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Archive for the ‘time-out’ Category

November came and went… I got a few days in the studio, but most of the time was spent carrying out commissions in nearby city Södertälje and rural village Gnesta. First, I did this Dreams workshop at Södertälje konsthall – together with curator-educator Sarah Guarino Florén – where partaking teenagers shared daydreams and night dreams, making conceptual self portraits (a homage to contemporary artist Anna Sörenson!) and a huge, gold-laced dream catcher…

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Dream workshop with secondary school students at Södertälje konsthall; photo HHW.

…and then, I suddenly found myself being the organizer of a very unique event in Gnesta: the world premiere of True Intention, a short documentary film by Ronnit Hasson about branding artist Linda Nordfors and Art Agency Reflection Company. This came about because of my involvement with Långsjö teater – a regional theatre group in Gnesta, the village close to my homeplace where also Ronnit and Linda are based. My undertaking at the theatre is to develop the Artist-in-Residence and community work… and, well – this was a collaboration too appealing not to explore…

True Intention invites us to follow an art project with focus on sustainability; the artist reflects upon and re-interprets the brand of BillerudKorsnäs – a leading paper packaging and pulp company. Linda’s response comes out as the ingenious design of a series of objects such as fashion dresses, director’s chairs, a history cabinet and pine tree trunks – all made from various kinds of paper. The artefacts end up forming a pedagogical space at the Swedish National Museum of Science and Technology… and the BillerudKorsnäs staff are left with new ideas about sustainability, innovation and corporate identity.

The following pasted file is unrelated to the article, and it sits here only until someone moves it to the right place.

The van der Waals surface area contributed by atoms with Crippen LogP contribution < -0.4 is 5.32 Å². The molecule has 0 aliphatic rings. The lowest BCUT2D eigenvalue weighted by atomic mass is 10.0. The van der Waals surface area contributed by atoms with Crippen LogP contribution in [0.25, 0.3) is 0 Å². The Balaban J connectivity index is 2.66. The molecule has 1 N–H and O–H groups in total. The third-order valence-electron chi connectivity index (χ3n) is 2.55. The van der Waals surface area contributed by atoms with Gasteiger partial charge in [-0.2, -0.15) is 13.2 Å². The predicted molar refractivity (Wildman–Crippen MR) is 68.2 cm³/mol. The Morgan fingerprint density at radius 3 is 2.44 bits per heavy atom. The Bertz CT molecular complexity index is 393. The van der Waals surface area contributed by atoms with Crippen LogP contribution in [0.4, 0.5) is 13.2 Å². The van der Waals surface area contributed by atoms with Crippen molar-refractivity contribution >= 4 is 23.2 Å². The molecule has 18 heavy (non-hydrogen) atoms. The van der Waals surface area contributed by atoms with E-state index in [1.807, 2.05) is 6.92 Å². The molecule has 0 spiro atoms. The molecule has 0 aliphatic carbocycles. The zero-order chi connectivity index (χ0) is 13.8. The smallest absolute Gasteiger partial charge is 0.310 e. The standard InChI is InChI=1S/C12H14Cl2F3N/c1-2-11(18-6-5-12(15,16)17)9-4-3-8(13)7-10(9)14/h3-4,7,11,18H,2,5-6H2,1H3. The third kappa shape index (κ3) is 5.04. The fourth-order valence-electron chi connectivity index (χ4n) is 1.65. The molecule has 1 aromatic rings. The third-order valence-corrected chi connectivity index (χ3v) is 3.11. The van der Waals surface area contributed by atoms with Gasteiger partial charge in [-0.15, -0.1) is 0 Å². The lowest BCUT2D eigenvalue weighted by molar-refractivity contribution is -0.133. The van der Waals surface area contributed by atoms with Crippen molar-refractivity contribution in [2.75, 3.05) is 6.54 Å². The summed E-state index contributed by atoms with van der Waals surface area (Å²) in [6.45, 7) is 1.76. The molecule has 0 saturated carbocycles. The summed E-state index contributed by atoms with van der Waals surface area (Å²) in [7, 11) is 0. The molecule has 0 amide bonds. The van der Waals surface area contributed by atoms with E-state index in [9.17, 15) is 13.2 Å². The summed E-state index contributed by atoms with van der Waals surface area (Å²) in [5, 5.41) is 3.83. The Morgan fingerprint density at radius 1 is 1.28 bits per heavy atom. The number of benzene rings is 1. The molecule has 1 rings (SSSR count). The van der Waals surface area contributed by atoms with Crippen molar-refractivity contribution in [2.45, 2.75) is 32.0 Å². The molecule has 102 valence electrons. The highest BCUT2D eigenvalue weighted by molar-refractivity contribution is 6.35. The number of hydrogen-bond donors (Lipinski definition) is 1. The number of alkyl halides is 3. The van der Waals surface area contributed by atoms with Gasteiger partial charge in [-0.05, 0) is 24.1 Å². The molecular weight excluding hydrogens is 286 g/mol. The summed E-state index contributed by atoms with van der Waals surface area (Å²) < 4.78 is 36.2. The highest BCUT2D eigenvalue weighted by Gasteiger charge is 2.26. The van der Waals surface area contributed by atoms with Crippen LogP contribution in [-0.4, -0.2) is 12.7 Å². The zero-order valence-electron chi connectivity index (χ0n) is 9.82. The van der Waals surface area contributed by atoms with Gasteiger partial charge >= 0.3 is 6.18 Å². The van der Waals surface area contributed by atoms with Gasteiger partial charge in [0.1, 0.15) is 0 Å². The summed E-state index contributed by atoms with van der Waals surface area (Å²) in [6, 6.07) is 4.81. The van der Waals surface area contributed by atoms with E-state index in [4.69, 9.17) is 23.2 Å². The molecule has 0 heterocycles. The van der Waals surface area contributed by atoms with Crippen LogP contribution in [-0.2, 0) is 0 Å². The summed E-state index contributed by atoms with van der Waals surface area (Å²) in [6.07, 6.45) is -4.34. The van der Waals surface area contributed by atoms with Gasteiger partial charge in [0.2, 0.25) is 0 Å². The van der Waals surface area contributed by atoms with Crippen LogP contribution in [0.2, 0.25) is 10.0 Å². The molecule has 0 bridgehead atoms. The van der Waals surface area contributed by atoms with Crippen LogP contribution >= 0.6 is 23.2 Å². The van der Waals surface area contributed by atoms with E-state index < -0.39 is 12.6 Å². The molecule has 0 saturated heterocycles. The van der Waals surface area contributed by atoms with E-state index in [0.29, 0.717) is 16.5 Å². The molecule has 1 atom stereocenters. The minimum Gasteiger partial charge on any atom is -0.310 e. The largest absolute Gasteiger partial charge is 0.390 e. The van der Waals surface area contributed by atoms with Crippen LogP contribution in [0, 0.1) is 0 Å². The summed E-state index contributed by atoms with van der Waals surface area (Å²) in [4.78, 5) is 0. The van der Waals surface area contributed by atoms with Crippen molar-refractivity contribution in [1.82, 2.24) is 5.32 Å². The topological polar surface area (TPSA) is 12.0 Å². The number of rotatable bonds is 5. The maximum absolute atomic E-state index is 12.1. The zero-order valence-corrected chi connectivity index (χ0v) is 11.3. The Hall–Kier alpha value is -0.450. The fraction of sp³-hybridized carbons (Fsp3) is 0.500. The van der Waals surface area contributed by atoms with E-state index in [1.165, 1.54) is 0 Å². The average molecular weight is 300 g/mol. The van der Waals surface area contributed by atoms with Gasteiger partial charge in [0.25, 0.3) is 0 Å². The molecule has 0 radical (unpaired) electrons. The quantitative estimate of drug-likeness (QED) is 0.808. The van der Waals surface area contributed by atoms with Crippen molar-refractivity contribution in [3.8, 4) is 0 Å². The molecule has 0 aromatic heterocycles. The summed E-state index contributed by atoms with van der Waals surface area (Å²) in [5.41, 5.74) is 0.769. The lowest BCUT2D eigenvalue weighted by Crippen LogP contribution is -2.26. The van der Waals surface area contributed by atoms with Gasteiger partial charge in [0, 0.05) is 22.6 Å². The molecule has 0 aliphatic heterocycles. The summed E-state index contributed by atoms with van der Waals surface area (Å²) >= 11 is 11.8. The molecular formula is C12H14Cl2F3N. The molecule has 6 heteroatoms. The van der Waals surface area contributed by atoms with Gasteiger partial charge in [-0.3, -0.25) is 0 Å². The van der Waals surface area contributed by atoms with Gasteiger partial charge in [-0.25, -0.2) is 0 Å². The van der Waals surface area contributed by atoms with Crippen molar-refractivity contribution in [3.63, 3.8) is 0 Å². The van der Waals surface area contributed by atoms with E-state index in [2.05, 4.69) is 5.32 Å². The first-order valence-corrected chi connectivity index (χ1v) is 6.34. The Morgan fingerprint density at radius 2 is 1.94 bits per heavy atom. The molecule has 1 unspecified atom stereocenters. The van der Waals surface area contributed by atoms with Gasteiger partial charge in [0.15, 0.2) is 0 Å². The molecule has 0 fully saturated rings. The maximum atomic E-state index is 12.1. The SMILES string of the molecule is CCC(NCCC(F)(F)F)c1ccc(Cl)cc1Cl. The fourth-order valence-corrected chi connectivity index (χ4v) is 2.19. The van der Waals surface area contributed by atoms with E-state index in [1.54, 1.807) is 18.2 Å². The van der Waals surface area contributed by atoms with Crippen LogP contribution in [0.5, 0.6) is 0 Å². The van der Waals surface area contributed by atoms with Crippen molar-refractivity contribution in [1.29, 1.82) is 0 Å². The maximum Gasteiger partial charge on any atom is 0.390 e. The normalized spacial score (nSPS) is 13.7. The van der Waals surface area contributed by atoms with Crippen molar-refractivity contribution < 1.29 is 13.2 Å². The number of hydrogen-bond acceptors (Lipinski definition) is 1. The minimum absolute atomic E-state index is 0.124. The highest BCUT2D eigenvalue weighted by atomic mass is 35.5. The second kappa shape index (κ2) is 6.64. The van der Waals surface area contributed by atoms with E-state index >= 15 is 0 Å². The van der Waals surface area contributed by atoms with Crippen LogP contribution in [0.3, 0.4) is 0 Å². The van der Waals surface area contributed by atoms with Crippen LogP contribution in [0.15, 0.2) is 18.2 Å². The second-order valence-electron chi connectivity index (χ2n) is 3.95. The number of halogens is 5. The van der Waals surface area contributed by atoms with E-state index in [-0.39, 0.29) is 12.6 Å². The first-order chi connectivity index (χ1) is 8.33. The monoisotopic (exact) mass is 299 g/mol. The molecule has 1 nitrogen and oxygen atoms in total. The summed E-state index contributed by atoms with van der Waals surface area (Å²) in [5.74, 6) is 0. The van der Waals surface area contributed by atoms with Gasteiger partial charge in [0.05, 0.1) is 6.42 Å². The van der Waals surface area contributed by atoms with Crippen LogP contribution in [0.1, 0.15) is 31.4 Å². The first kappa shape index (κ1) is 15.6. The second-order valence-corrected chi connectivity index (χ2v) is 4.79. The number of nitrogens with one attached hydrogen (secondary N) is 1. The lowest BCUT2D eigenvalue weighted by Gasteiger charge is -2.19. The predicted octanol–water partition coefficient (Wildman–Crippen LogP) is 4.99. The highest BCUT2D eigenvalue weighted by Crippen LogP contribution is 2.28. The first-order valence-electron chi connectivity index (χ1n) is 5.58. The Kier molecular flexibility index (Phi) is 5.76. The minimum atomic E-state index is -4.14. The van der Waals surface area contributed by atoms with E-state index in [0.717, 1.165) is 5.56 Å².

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The film documentary mirrors this fascinating hybrid process, mapping out a place where sustainable innovation, philosophy, enterprise and pedagogy fuses into art. But that’s just half the story; while realizing her project, Linda engages a number of local entrepreneurs, job seekers, trainees and craftspeople in Gnesta.

And so, it made a lot of sense to launch the premiere right here. We set the date to Sunday, November 20th… and, to really make a statement, we decided to have two screenings, each followed by a panel discussion; the first one on Cultivating Sustainability by Enterprise, and the second on Cultivating Sustainability by Art. From the day the idea arose, we had little more than three weeks to realize the project. And we did it!

Here’s a few photos from the double event – the first screening at local cinema Elektron, featuring Linda and Ronnit together with councillor Johan Rocklind (municipality of Gnesta), Daniel Lundqvist (NAV Sweden), Gustav Edman (Fabel Kommunikation) and Emilia Rekestad (REALS), moderated by cultural advisor Carina Nilsson (municipality of Gnesta); and the second one at Långsjö teater matching the artists with Magdi Beky Winnerstam (artistic director at Långsjö teater), Anna Emmelin (Albaeco), artist and curator Paula von Seth, and cultural advisor Carina Nilsson (here representing the municipality), with myself moderating…

All event photos by Artur Kowalski. And many, many thanks to everyone involved!

Cultivating Sustainability by Enterprise; panel discussion at cinema Elektron.